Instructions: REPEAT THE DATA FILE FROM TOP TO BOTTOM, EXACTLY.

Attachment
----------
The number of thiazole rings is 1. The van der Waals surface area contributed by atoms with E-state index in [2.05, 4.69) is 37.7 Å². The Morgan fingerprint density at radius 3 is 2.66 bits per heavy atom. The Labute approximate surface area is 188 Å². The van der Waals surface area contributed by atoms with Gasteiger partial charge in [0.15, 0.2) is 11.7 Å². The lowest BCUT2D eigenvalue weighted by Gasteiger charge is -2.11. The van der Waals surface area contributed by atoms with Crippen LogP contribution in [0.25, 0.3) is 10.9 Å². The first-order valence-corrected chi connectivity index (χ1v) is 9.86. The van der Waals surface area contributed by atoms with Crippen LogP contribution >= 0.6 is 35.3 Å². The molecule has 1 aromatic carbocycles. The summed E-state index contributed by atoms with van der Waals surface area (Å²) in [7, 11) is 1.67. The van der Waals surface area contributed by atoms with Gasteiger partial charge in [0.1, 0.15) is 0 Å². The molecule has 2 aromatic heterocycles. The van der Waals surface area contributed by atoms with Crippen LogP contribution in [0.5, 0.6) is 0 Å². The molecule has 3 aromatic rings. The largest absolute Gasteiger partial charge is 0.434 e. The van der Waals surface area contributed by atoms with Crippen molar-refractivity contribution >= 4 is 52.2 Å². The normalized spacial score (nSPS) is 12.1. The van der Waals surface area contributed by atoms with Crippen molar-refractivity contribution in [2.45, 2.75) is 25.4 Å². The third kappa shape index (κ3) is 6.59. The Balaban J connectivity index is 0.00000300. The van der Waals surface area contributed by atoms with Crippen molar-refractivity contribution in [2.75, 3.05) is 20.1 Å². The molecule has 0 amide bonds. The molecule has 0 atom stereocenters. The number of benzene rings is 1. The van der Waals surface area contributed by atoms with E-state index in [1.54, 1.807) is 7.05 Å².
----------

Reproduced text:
The number of thiazole rings is 1. The van der Waals surface area contributed by atoms with E-state index in [2.05, 4.69) is 37.7 Å². The Morgan fingerprint density at radius 3 is 2.66 bits per heavy atom. The Labute approximate surface area is 188 Å². The van der Waals surface area contributed by atoms with Gasteiger partial charge in [0.15, 0.2) is 11.7 Å². The lowest BCUT2D eigenvalue weighted by Gasteiger charge is -2.11. The van der Waals surface area contributed by atoms with Crippen LogP contribution in [0.25, 0.3) is 10.9 Å². The first-order valence-corrected chi connectivity index (χ1v) is 9.86. The van der Waals surface area contributed by atoms with Crippen LogP contribution >= 0.6 is 35.3 Å². The molecule has 1 aromatic carbocycles. The summed E-state index contributed by atoms with van der Waals surface area (Å²) in [7, 11) is 1.67. The van der Waals surface area contributed by atoms with Gasteiger partial charge in [0.1, 0.15) is 0 Å². The molecule has 2 aromatic heterocycles. The van der Waals surface area contributed by atoms with Crippen LogP contribution in [0.5, 0.6) is 0 Å². The molecule has 3 aromatic rings. The largest absolute Gasteiger partial charge is 0.434 e. The van der Waals surface area contributed by atoms with Crippen molar-refractivity contribution >= 4 is 52.2 Å². The normalized spacial score (nSPS) is 12.1. The van der Waals surface area contributed by atoms with Crippen molar-refractivity contribution in [2.45, 2.75) is 25.4 Å². The third kappa shape index (κ3) is 6.59. The Balaban J connectivity index is 0.00000300. The van der Waals surface area contributed by atoms with Crippen molar-refractivity contribution in [2.75, 3.05) is 20.1 Å². The molecule has 0 amide bonds. The molecule has 0 atom stereocenters. The number of benzene rings is 1. The van der Waals surface area contributed by atoms with E-state index in [1.54, 1.807) is 7.05 Å².